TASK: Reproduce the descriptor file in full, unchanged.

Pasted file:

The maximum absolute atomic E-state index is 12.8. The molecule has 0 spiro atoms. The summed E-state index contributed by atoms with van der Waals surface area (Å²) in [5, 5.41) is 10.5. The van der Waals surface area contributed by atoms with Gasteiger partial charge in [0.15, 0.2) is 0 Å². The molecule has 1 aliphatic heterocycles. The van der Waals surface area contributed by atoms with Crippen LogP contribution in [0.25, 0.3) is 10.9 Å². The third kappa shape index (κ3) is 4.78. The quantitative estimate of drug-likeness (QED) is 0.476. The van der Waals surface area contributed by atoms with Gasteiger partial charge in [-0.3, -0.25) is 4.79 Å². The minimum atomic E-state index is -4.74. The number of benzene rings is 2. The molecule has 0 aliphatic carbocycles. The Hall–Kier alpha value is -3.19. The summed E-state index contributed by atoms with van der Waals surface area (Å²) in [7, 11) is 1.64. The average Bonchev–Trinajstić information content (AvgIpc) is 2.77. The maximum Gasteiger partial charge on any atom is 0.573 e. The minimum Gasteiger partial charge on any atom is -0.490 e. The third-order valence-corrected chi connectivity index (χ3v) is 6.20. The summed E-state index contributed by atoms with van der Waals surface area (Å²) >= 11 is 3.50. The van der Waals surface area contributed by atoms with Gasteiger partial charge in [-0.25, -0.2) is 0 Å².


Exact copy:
The maximum absolute atomic E-state index is 12.8. The molecule has 0 spiro atoms. The summed E-state index contributed by atoms with van der Waals surface area (Å²) in [5, 5.41) is 10.5. The van der Waals surface area contributed by atoms with Gasteiger partial charge in [0.15, 0.2) is 0 Å². The molecule has 1 aliphatic heterocycles. The van der Waals surface area contributed by atoms with Crippen LogP contribution in [0.25, 0.3) is 10.9 Å². The third kappa shape index (κ3) is 4.78. The quantitative estimate of drug-likeness (QED) is 0.476. The van der Waals surface area contributed by atoms with Gasteiger partial charge in [-0.3, -0.25) is 4.79 Å². The minimum atomic E-state index is -4.74. The number of benzene rings is 2. The molecule has 0 aliphatic carbocycles. The Hall–Kier alpha value is -3.19. The summed E-state index contributed by atoms with van der Waals surface area (Å²) in [7, 11) is 1.64. The average Bonchev–Trinajstić information content (AvgIpc) is 2.77. The maximum Gasteiger partial charge on any atom is 0.573 e. The minimum Gasteiger partial charge on any atom is -0.490 e. The third-order valence-corrected chi connectivity index (χ3v) is 6.20. The summed E-state index contributed by atoms with van der Waals surface area (Å²) >= 11 is 3.50. The van der Waals surface area contributed by atoms with Gasteiger partial charge in [-0.25, -0.2) is 0 Å².